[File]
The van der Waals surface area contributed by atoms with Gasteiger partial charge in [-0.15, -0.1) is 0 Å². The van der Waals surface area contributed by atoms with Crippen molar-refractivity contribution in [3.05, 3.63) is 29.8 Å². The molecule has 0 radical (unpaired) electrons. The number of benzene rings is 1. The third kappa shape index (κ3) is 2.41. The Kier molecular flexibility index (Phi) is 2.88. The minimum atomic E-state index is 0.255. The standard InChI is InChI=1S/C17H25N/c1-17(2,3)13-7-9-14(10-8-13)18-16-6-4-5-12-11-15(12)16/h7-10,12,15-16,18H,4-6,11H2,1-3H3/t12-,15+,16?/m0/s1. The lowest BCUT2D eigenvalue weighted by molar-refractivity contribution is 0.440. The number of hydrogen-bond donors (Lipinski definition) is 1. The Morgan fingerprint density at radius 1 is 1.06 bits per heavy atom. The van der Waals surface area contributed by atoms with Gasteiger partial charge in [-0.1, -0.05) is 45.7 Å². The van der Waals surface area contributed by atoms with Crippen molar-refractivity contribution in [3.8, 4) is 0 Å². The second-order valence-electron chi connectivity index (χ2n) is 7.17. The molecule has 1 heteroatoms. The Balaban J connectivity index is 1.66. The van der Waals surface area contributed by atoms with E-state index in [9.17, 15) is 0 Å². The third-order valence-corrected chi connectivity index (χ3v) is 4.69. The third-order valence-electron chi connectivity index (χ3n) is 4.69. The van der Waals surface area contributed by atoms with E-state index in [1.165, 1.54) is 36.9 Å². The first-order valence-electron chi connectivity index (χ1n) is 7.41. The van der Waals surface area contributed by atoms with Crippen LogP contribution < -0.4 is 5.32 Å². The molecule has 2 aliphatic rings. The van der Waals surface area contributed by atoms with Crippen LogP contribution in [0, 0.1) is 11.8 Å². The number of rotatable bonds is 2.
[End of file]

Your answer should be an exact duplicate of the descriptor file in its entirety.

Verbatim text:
The van der Waals surface area contributed by atoms with Gasteiger partial charge in [-0.15, -0.1) is 0 Å². The van der Waals surface area contributed by atoms with Crippen molar-refractivity contribution in [3.05, 3.63) is 29.8 Å². The molecule has 0 radical (unpaired) electrons. The number of benzene rings is 1. The third kappa shape index (κ3) is 2.41. The Kier molecular flexibility index (Phi) is 2.88. The minimum atomic E-state index is 0.255. The standard InChI is InChI=1S/C17H25N/c1-17(2,3)13-7-9-14(10-8-13)18-16-6-4-5-12-11-15(12)16/h7-10,12,15-16,18H,4-6,11H2,1-3H3/t12-,15+,16?/m0/s1. The lowest BCUT2D eigenvalue weighted by molar-refractivity contribution is 0.440. The number of hydrogen-bond donors (Lipinski definition) is 1. The Morgan fingerprint density at radius 1 is 1.06 bits per heavy atom. The van der Waals surface area contributed by atoms with Gasteiger partial charge in [-0.1, -0.05) is 45.7 Å². The van der Waals surface area contributed by atoms with Crippen molar-refractivity contribution in [3.8, 4) is 0 Å². The second-order valence-electron chi connectivity index (χ2n) is 7.17. The molecule has 1 heteroatoms. The Balaban J connectivity index is 1.66. The van der Waals surface area contributed by atoms with E-state index in [9.17, 15) is 0 Å². The third-order valence-corrected chi connectivity index (χ3v) is 4.69. The third-order valence-electron chi connectivity index (χ3n) is 4.69. The van der Waals surface area contributed by atoms with E-state index in [1.165, 1.54) is 36.9 Å². The first-order valence-electron chi connectivity index (χ1n) is 7.41. The van der Waals surface area contributed by atoms with Crippen LogP contribution < -0.4 is 5.32 Å². The molecule has 2 aliphatic rings. The van der Waals surface area contributed by atoms with Crippen LogP contribution in [0, 0.1) is 11.8 Å². The number of rotatable bonds is 2.